It boils down to firefighters seeking pay that matches police officers of equal ranks. The fight is a long time in the making, including a huge effort to get it on the ballot in the first place.
But it's something Mayor Turner says the city just can't afford. He's even said layoffs are possible if it passes.
Turner is so opposed to Prop. B, he spent some of his own campaign funds in the ad push against it, as did the Houston Police Officers Union.
This issue has gone on for months, firefighters saying their pay is not on par with other cities of similar sizes.
These issues are among the many that all come down to what voters decided Tuesday night.
"This apparent vote result presents city government with a new set of huge obstacles. The costs will be steep, as I have warned for months," Mayor Turner said. "Under our city charter we don't have a way to raise taxes to pay for this. The only way out is cuts in spending, and by far our biggest spending is on payroll."
"I hope and trust the residents of Houston will bear with us as we work to balance the city's budget with an an additional $100 million a year added to our expenses," he continued to say.
The Houston Police Officers' Union released the following statement following the passage of Prop. B:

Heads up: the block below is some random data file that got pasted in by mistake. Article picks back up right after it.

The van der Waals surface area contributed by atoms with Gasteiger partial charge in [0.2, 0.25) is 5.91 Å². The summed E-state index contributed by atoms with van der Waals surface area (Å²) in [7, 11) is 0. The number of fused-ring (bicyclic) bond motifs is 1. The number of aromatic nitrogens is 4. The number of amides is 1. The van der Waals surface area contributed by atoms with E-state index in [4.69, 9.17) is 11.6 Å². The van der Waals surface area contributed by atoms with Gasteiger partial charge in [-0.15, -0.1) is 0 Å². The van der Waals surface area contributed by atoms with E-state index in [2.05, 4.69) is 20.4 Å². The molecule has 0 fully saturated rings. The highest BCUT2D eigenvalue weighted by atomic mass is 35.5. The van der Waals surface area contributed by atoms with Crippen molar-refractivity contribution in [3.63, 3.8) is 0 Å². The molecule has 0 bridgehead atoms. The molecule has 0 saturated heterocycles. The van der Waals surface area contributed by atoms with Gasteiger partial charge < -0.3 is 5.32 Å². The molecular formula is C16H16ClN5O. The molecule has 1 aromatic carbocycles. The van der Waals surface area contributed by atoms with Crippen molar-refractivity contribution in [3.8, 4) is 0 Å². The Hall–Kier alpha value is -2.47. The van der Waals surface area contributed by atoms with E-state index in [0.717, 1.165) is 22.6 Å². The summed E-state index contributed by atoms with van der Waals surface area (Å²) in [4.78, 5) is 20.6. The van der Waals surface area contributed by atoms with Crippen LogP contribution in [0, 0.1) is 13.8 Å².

"After this misleading 'pay parity' proposition started this election cycle two months ago with nearly four-to-one support, we are encouraged that many Houstonians clearly trended in our direction after being introduced to the basic facts about this truly bad deal. No doubt, many voters were misled by fraudulent messages and posts, or at least confused by the convoluted ballot language - which the firefighters' union wrote. We will now research appealing to the court system to help protect Houstonians and our officers from the irresponsible actions by some in the Houston firefighters' union."
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Houston mayor and fire union debate ballot initiative on firefighter pay
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